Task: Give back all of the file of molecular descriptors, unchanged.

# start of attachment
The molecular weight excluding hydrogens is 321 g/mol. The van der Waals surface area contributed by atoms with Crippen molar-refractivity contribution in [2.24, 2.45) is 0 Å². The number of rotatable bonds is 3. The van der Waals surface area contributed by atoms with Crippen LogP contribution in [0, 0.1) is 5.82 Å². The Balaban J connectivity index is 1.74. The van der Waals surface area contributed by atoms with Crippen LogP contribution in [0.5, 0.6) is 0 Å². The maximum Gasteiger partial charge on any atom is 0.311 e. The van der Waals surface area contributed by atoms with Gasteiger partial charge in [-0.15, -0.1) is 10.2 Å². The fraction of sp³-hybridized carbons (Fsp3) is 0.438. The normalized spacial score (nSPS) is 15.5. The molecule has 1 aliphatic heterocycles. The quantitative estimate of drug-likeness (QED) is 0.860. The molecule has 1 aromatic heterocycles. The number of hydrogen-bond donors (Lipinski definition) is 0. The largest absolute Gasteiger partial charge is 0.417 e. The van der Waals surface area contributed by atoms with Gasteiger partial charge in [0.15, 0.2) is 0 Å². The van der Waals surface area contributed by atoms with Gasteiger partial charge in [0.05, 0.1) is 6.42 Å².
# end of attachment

The molecular weight excluding hydrogens is 321 g/mol. The van der Waals surface area contributed by atoms with Crippen molar-refractivity contribution in [2.24, 2.45) is 0 Å². The number of rotatable bonds is 3. The van der Waals surface area contributed by atoms with Crippen LogP contribution in [0, 0.1) is 5.82 Å². The Balaban J connectivity index is 1.74. The van der Waals surface area contributed by atoms with Crippen LogP contribution in [0.5, 0.6) is 0 Å². The maximum Gasteiger partial charge on any atom is 0.311 e. The van der Waals surface area contributed by atoms with Gasteiger partial charge in [-0.15, -0.1) is 10.2 Å². The fraction of sp³-hybridized carbons (Fsp3) is 0.438. The normalized spacial score (nSPS) is 15.5. The molecule has 1 aliphatic heterocycles. The quantitative estimate of drug-likeness (QED) is 0.860. The molecule has 1 aromatic heterocycles. The number of hydrogen-bond donors (Lipinski definition) is 0. The largest absolute Gasteiger partial charge is 0.417 e. The van der Waals surface area contributed by atoms with Gasteiger partial charge in [0.15, 0.2) is 0 Å². The van der Waals surface area contributed by atoms with Gasteiger partial charge in [0.05, 0.1) is 6.42 Å².